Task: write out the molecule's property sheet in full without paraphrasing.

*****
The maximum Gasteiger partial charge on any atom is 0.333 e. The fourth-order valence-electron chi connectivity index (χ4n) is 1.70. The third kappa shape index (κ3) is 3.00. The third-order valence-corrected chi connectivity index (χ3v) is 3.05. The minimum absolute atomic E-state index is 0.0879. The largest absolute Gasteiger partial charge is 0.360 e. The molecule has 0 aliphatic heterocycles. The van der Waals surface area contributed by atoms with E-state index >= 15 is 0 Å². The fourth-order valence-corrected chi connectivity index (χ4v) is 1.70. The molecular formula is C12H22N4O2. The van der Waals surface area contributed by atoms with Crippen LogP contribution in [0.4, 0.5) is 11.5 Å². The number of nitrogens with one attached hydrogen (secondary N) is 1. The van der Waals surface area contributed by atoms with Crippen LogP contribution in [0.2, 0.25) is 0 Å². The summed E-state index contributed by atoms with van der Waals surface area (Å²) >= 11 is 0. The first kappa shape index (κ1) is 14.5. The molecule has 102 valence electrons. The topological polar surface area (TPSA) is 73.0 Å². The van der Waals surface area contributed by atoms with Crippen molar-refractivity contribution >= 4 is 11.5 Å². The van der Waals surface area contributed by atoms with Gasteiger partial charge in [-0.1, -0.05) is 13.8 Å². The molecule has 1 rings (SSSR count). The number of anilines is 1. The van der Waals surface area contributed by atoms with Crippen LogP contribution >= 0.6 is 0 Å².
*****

The maximum Gasteiger partial charge on any atom is 0.333 e. The fourth-order valence-electron chi connectivity index (χ4n) is 1.70. The third kappa shape index (κ3) is 3.00. The third-order valence-corrected chi connectivity index (χ3v) is 3.05. The minimum absolute atomic E-state index is 0.0879. The largest absolute Gasteiger partial charge is 0.360 e. The molecule has 0 aliphatic heterocycles. The van der Waals surface area contributed by atoms with E-state index >= 15 is 0 Å². The fourth-order valence-corrected chi connectivity index (χ4v) is 1.70. The molecular formula is C12H22N4O2. The van der Waals surface area contributed by atoms with Crippen LogP contribution in [0.4, 0.5) is 11.5 Å². The number of nitrogens with one attached hydrogen (secondary N) is 1. The van der Waals surface area contributed by atoms with Crippen LogP contribution in [0.2, 0.25) is 0 Å². The summed E-state index contributed by atoms with van der Waals surface area (Å²) >= 11 is 0. The first kappa shape index (κ1) is 14.5. The molecule has 102 valence electrons. The topological polar surface area (TPSA) is 73.0 Å². The van der Waals surface area contributed by atoms with Crippen molar-refractivity contribution >= 4 is 11.5 Å². The van der Waals surface area contributed by atoms with Gasteiger partial charge in [-0.1, -0.05) is 13.8 Å². The molecule has 1 rings (SSSR count). The number of anilines is 1. The van der Waals surface area contributed by atoms with Crippen LogP contribution >= 0.6 is 0 Å².